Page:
Raytheon has unveiled a new compact gallium nitride active electronically scanned array radar (AESA) that it claims will cost about half the price of fire-control radars on the market today.
Lower-cost, smaller AESA radars are a critical enabling technology for several aircraft types, including “attritable” unmanned air vehicles (UAVs) and light-attack aircraft. Both types have emerged in recent years as low-cost solutions for aerial combat.
Raytheon’s yet-to-be-named compact AESA radar weighs about 59kg (130lb), about one third as much as radars on sale currently, says Dick Sandfier, strategic pursuits and business creation capture executive at Raytheon Intelligence & Space. The radar is roughly 71 x 37cm (28 x 14.5in) and is air cooled.
“We believe that there was a true need for a small, compact AESA that would meet size, weight, power and cooling constraint requirements,” he says. “We believe that there is a rather large market.”
The company says the smaller AESA would be a good fit for small jets, including advanced jet trainers such as Boeing’s T-7A Red Hawk and Korea Aerospace Industries’ T-50 Golden Eagle (both have been floated as possible light-attack aircraft by their manufacturers). The radar could be useful on Northrop’s F-5 Tiger in an adversary training role, Sandfier adds.
The compact AESA could find a role in the emerging market for attritable UAVs: a novel type of aircraft designed to be cheap enough to be lost in combat and then quickly and affordably replaced. The US Air Force Research Laboratory’s (AFRL) Skyborg attritable concept is a potential fit, Sandfier says.
The US Army’s Future Attack Reconnaissance Aircraft (the replacement of the retired Bell OH-58 Kiowa scout) and Future Long Range Assault Aircraft (replacement for the Sikorsky UH-60 Black Hawk utility helicopter) are candidates as well, says Sandfier.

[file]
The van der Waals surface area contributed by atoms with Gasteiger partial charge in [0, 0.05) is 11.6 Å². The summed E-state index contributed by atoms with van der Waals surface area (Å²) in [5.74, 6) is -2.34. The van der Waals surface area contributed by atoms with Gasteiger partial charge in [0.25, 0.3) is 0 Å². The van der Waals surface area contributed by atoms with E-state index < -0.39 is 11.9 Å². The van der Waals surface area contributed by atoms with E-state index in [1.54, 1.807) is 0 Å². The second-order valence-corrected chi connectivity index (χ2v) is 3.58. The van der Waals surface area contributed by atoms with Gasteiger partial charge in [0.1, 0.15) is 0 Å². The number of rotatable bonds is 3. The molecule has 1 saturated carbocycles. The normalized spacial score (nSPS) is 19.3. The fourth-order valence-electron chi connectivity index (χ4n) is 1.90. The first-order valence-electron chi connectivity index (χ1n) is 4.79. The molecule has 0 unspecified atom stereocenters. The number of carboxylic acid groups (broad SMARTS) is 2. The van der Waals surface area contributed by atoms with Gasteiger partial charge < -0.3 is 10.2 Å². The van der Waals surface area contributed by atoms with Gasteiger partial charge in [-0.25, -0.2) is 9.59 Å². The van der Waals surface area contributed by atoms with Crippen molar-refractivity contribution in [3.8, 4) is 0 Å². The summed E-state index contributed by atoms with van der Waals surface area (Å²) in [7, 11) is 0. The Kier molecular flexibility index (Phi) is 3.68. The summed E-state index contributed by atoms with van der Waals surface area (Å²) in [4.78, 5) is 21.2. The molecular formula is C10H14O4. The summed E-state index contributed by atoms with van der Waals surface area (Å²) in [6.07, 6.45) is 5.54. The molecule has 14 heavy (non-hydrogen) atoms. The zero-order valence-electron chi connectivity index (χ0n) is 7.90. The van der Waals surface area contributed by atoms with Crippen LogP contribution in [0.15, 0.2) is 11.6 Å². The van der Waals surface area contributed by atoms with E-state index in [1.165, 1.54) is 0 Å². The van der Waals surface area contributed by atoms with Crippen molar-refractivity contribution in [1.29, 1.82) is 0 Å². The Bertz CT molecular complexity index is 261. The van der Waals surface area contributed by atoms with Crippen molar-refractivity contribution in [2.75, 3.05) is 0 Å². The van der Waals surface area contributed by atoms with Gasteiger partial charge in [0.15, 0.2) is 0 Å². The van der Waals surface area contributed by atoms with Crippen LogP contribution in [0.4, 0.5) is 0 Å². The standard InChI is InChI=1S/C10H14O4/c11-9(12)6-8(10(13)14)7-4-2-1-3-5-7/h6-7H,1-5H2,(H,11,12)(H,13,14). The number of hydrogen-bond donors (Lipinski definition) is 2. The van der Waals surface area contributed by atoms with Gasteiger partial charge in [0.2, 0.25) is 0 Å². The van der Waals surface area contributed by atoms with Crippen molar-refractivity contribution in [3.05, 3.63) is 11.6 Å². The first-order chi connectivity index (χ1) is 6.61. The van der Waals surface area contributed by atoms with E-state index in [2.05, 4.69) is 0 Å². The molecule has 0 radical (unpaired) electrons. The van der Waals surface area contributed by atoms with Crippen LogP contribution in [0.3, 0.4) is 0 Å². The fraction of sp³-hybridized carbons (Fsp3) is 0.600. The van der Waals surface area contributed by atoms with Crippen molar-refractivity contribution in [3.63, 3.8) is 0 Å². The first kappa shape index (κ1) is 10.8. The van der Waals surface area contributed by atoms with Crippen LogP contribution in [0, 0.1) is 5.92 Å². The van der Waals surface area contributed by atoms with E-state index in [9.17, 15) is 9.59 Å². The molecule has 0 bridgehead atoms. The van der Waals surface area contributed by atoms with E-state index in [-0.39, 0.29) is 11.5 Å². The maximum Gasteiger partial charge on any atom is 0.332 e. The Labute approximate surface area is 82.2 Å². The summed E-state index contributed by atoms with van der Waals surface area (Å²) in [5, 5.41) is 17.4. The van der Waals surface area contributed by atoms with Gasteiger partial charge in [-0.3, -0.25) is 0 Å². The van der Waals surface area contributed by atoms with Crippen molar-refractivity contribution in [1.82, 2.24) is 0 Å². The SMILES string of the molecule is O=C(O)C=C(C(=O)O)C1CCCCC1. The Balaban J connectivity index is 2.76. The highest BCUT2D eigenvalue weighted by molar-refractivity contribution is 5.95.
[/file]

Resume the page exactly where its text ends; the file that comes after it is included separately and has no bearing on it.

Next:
Sandfier claims the compact AESA ought to have better performance than the radar installed on the US Air Force’s (USAF) F-16 fleet, the Northrop Grumman SABR APG-83 AESA.
“The compact AESA solution draws less power from the platform, which in turn allows for the radar to deliver targeting and tracking capabilities on par, if not better than, the bigger, heavier APG-83 AESA radar,” he says. ”The compact AESA solution has digital beam forming and steering, multimode functionality and interleaved ground and air targeting”.
Radars that use gallium nitride transistors – the subcomponent upon which Raytheon’s compact AESA is based – are able to operate at higher temperatures than those using conventional gallium arsenide components. That allows the amount of electric power pumped into the AESA’s radio transmitters to be increased.
Gallium nitride enables AESA radars to “emit five times the radio frequency power of previous technologies”, says Raytheon. “For radars, that means better search capability and less power consumption, all at a smaller size.”
The compact AESA is air-cooled. But Sandfier says, “while it’s not what we would want to do, we absolutely could have it liquid cooled for whatever application that might be”. Liquid coolant would allow for a further power boost to the radar, which could increase its active detection range.